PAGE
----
Intelligence seekers can also pore through any of thousands of online databases. Some are free. For example, the Committee of

European Securities Regulators' database provides a huge stockpile of financial information on public competitors, and the European Patent Office database reveals patents competitors have filed. And for a fee, companies can subscribe to any of the more than 3,000 online databases and information search services such as Bureau van Dijk Electronic Publishing (BvD), Carol, and Dun & Bradstreet's Online Access. Notes a marketing intelligence consultant, companies "are often surprised that there's so.much out there to know. They're busy with their day-to-day operations and they don't realize how much information can be obtained with a few strategic keystrokes."11

The intelligence game goes both ways. Facing determined marketing intelligence efforts by competitors, most companies are now taking steps to protect their own information. For example, Unilever conducts widespread competitive intelligence training. Employees are taught not just how to collect intelligence information but also how to protect company information from competitors. According to a former Unilever staffer, "We were even warned that spies from competitors could be posing as drivers at the minicab company we used." Unilever even performs random checks on internal security. Says the former staffer, "At one [internal marketing] conference, we were set up when an actor was employed to infiltrate the group. The idea was to see who spoke to him, how much they told him, and how long it took to realize that no one knew him. He ended up being there for a long time."12 The growing use of marketing intelligence raises a number of ethical issues. Although most of the preceding techniques are legal, and some are considered to be shrewdly competitive, some may involve questionable ethics. Clearly, companies should take advantage of publicly available information. However, they should not stoop to snoop. With all the legitimate intelligence sources now available, a company does not need to break the law or accepted codes of ethics to get good intelligence.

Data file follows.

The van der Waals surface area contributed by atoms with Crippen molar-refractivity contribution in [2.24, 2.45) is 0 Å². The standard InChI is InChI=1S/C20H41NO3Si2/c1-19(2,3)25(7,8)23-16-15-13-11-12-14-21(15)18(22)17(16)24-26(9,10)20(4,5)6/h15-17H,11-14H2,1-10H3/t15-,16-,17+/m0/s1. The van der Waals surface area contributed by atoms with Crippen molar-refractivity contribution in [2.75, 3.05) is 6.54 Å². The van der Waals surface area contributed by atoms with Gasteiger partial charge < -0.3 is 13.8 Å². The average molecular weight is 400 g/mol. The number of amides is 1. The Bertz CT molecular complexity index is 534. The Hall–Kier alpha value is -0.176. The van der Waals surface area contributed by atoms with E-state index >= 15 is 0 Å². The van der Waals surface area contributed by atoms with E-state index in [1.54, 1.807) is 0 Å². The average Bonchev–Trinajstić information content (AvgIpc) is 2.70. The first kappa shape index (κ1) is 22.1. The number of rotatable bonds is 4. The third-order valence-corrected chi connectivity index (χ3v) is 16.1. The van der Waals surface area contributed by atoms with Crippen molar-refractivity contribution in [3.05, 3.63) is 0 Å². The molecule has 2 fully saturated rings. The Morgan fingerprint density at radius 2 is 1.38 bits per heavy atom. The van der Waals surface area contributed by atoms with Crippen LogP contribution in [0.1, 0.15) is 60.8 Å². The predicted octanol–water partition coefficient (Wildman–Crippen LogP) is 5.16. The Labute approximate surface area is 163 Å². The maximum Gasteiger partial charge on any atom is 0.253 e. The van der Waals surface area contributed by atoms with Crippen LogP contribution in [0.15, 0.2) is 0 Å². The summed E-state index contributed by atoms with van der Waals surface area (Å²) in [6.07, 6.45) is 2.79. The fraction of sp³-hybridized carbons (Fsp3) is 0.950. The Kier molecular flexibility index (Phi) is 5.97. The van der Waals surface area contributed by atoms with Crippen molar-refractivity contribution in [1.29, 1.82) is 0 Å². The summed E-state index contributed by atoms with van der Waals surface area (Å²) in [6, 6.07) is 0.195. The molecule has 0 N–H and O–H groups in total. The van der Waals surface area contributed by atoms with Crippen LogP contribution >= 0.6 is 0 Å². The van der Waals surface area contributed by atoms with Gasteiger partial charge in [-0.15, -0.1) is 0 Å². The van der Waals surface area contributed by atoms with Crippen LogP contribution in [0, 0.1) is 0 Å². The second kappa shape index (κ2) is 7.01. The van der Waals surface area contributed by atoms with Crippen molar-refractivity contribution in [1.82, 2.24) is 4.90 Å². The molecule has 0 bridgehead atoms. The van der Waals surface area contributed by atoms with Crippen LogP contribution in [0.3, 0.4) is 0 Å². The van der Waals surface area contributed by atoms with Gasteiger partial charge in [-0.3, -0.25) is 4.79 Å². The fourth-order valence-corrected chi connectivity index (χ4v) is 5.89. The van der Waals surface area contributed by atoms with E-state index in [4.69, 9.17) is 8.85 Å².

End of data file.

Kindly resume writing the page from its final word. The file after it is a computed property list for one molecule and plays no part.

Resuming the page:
Author I Whereas marketing Comment | intelligence involves actively scanning the general marketing environment, marketing research involves more focused studies to gain customer insights relating to specific marketing decisions.

Marketing Research

Marketing research

The systematic design, collection, analysis, and reporting of data relevant to a specific marketing situation facing an organization.

In addition to marketing intelligence information about general consumer, competitor, and marketplace happenings, marketers often need formal studies that provide customer and market insights for specific marketing situations and decisions. For example, the beer-maker Budweiser wants to know what appeals will be most effective in its sports advertising. Google wants to know how Web searchers will react to a proposed redesign of its site. Or Samsung wants to know how many and what kinds of people will buy its next-generation LCD televisions. In such situations, marketing intelligence will not provide the detailed information needed. Managers will need marketing research.

Marketing research is the systematic design, collection, analysis, and reporting of data relevant to a specific marketing situation facing an organization. Companies use marketing research in a wide variety of situations. For example, marketing research gives marketers insights into customer motivations, purchase behavior, and satisfaction. It can help them to assess market potential and market share or to measure the effectiveness of pricing, product, distribution, and promotion activities.

Some large companies have their own research departments that work with marketing managers on marketing research projects. This is how Procter & Gamble, Unilever, and many other corporate giants handle marketing research. In addition, these companies—like their smaller counterparts—frequently hire outside research specialists to consult with management on specific marketing problems and conduct marketing research studies. Sometimes firms simply purchase data collected by outside firms to aid in their decision making.

The marketing research process has four steps (see #> Figure 4.2): defining the problem and research objectives, developing the research plan, implementing the research plan, and interpreting and reporting the findings.

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Responses

  • linda goold
    What is the marketing intelligence of unilever?
    7 years ago
  • patricia
    How can companies collect markering intelligence?
    7 years ago
  • renato
    How is marketing intelligence assist organisation to set sales objective?
    6 years ago
  • carli
    How marketing intelligence assists the marketers in the promotion sales volume?
    3 years ago
  • marzio lorenzo
    What is garbage handling as used in marketing intelligence?
    3 years ago
  • alcide romani
    What are marketing intelligence strategies of unilever?
    2 years ago